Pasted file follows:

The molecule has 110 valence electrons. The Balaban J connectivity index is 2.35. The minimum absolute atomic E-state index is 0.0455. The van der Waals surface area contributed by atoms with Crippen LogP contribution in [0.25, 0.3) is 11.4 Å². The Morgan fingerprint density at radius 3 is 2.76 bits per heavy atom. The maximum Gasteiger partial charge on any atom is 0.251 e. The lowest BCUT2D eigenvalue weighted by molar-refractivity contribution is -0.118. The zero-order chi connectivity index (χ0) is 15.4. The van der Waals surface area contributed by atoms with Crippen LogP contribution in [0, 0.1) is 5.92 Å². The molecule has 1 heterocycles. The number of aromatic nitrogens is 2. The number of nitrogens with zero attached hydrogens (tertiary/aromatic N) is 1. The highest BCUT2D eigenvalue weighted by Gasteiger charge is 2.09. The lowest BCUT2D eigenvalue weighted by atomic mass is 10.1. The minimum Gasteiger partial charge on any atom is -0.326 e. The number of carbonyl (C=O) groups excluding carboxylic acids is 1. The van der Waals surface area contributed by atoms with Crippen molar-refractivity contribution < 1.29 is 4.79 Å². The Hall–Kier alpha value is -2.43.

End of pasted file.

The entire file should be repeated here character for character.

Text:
The molecule has 110 valence electrons. The Balaban J connectivity index is 2.35. The minimum absolute atomic E-state index is 0.0455. The van der Waals surface area contributed by atoms with Crippen LogP contribution in [0.25, 0.3) is 11.4 Å². The Morgan fingerprint density at radius 3 is 2.76 bits per heavy atom. The maximum Gasteiger partial charge on any atom is 0.251 e. The lowest BCUT2D eigenvalue weighted by molar-refractivity contribution is -0.118. The zero-order chi connectivity index (χ0) is 15.4. The van der Waals surface area contributed by atoms with Crippen LogP contribution in [0, 0.1) is 5.92 Å². The molecule has 1 heterocycles. The number of aromatic nitrogens is 2. The number of nitrogens with zero attached hydrogens (tertiary/aromatic N) is 1. The highest BCUT2D eigenvalue weighted by Gasteiger charge is 2.09. The lowest BCUT2D eigenvalue weighted by atomic mass is 10.1. The minimum Gasteiger partial charge on any atom is -0.326 e. The number of carbonyl (C=O) groups excluding carboxylic acids is 1. The van der Waals surface area contributed by atoms with Crippen molar-refractivity contribution < 1.29 is 4.79 Å². The Hall–Kier alpha value is -2.43.